India: Tax Updates - Aug 08 2016

Last Updated: 26 September 2016
Article by HSA Advocates

The Constitution (122nd Amendment) Bill, 2014, popularly known as "GST Bill", has been finally passed in the Rajya Sabha on 3rd August, 2016, after extensive debate and deliberation. The GST Bill is an enabling amendment to the Constitution paving way for 'one nation one tax' regime to become a reality. Finance Minister, Mr. Arun Jaitley has promised to keep goods and service tax (GST) rate 'as low as possible' but refused to commit to a specific rate. The tax rate would be decided by the GST Council comprising of the Union Finance Minister and representatives of all 29 states in India. Though, there are still many steps remaining, like ratification of the GST Bill by 50% of state legislatures, one crucial hurdle is now over.

Historical background

Goods and service tax era started in France in 1954. This was later followed by various European countries. It was welcomed in Asia with same euphoria, Malaysia being the latest one to adopt GST. In India, the genesis of GST was laid down by the NDA Government under Atal Bihari Vajpayee by appointing Dr. Asim Dasgupta Committee to design the model for GST. UPA Government took the matter further. However, the first concrete step was taken when the GST Bill was passed by Lok Sabha on 6th May, 2015. The GST Bill as passed by the Lok Sabha was referred to the Select Committee of Rajya Sabha, which gave its report on 22nd July, 2015. The GST Bill was passed by Rajya Sabha on 3rd August, 2016 with certain amendments as proposed by the Select Committee. The Lok Sabha has on 8th August 2016, taken up the amendments to the GST Bill and passed the bill, approving the changes made by Rajya Sabha. It may be noted that the Constitution (122nd Amendment) Bill, 2014 will enter into the statute book as "The Constitution (101st Amendment) Bill, 2016".

Salient features of GST Bill

Following are the salient features of the GST Bill as passed by Rajya Sabha:

  1. Simultaneous power to the Union and the State legislatures to legislate on GST.
  2. Creation of a GST Council.
  3. Exhaustive definition of "Services" as "anything other than goods".
  4. Integration of central taxes like Central Excise Duty, Additional Excise Duties, Service Tax, Countervailing Duty and Special Additional Duty of Customs (SAD), in to single tax known as CGST.
  5. Integration of VAT/Sales Tax, Central Sales Tax, Entertainment Tax, Octroi and Entry Tax, Purchase Tax and Luxury Tax, and taxes on lottery and gambling in to single tax known as SGST.
  6. Wide coverage of goods and services under GST, except alcoholic liquor for human consumption. Petroleum and petroleum products shall be subject to the levy of GST from future date to be notified after considering the recommendations of the GST Council. Electricity has been specifically kept out of the purview of GST.
  7. Simultaneous levy and collection of CGST and SGST across the value chain by Central Government and State Governments respectively on all intra-State transactions.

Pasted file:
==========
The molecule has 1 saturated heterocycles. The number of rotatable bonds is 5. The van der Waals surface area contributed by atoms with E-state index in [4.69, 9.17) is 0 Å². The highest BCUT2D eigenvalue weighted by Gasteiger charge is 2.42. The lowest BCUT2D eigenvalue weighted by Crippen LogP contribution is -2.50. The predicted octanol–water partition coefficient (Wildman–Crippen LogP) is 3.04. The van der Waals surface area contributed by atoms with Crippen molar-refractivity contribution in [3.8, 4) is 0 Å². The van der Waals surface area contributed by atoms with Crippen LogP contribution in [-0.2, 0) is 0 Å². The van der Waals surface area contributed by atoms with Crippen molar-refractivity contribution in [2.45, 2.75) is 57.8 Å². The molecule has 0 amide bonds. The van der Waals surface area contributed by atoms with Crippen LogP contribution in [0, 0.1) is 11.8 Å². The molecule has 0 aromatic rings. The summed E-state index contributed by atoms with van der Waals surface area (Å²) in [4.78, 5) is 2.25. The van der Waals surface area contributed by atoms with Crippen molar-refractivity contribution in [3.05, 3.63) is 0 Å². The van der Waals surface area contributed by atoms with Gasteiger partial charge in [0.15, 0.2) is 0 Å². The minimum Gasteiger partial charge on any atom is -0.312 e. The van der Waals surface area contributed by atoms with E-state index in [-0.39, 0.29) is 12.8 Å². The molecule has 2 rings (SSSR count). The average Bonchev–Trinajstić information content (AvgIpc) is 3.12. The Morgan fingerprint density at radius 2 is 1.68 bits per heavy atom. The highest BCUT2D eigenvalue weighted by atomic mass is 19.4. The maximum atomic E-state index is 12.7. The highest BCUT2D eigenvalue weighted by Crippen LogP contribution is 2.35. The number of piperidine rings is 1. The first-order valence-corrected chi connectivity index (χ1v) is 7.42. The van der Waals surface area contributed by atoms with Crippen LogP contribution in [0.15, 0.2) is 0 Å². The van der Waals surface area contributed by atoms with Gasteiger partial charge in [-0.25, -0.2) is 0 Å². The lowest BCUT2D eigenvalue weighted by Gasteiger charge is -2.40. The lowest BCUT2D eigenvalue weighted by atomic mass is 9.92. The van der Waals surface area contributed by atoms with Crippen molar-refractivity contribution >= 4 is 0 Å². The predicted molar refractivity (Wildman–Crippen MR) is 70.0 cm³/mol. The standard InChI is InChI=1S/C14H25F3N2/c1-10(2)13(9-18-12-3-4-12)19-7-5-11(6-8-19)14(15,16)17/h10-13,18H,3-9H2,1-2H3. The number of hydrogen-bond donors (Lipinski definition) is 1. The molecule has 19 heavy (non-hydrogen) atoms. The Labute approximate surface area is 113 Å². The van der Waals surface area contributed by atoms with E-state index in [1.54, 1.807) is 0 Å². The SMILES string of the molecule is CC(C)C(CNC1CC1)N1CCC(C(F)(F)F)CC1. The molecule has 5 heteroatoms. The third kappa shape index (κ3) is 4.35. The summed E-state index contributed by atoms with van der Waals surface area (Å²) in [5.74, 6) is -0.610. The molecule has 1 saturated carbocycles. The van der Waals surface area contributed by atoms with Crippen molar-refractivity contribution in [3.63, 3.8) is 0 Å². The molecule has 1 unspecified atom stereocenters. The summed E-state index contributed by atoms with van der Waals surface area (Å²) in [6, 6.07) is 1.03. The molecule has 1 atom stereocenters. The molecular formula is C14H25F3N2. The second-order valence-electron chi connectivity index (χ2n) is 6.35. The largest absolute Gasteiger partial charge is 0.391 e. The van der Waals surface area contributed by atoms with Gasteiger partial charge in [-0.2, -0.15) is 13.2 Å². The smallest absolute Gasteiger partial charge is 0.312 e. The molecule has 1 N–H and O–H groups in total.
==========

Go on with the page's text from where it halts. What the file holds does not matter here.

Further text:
8. GST, being a destination based tax, all SGST on the supplies will accrue to the consuming States.
  9. Term "IGST", as existed in the GST Bill passed by Lok Sabha in May 2015, is been replaced with "goods and services tax levied on supplies in the course of inter-State trade or commerce" (for the sake of coherency, hereinafter referred as "IGST").
  10. States' share of the IGST shall not form a part of the Consolidated Fund of India.
  11. IGST shall be levied by the Central Government, on supplies in the course of inter-State trade or commerce.
  12. CGST and the Centre's share of IGST will be distributed between the Centre and States.
  13. Mandatory obligation on the Parliament to form laws to provide compensation to the States by Centre for loss of revenue arising on account of implementation of the GST. However, compensation shall not be provided for more than 5 years from the date of implementation of GST, or for any shorter period as may be decided by the Parliament.
  14. GST Council to establish a mechanism to adjudicate disputes between: (i) Centre and States vs. one or more States; (ii) Centre vs. one or more States; and (iii) State vs. State.
  15. Taking a major shift from earlier approach, proposal for additional 1% tax on inter-state supply has been rejected by Rajya Sabha. Provisions to this effect has been struck down from the GST Bill as passed by Rajya Sabha.

Though the GST Bill has been passed by Rajya Sabha, the following key steps are still required to be undertaken before GST becomes a reality:

  1. Ratification of the GST Bill by minimum 50% of total states i.e. 15 States.
  2. Formation of the GST Council
  3. Consensus on final tax rate and threshold limits.
  4. Drafting of GST legislations (i.e. CGST, SGST, IGST and other relevant rules, etc.,) and get them pass in Parliament and State legislatures.
  5. Putting in place a dispute resolution mechanism.
  6. Launching of GST NET and its link with each States' IT infrastructure.

Considering the fact that provisions providing for 1% additional tax by producer states has been deleted, this may cause a setback and slow down the GST wagon in the states not ruled by the BJP.

Model GST Law

Recently, in June, 2016, the "Empowered Committee of State Finance Ministers" released the 'Model GST Law'. The model law was released with an objective to give a first-hand experience to the general public and to solicit comments from the experts.

Nevertheless, it has been received by the trade and industry groups as a foundation on which GST structure is proposed to be based. No doubt, it is the first serious attempt and most authentic document to rely upon if one wants to have a feel of future GST regime.

The salient features of 'Model GST Law' are as follows:

  1. Taxable event for CGST/SGST shall be the intra-state supply of goods and/or services. For IGST, taxable event shall be the supply of goods and/or services made in course of interstate trade and commerce.
  2. Central Government to notify certain categories of supply on which tax shall be payable in reverse charge by the receiver of supplies.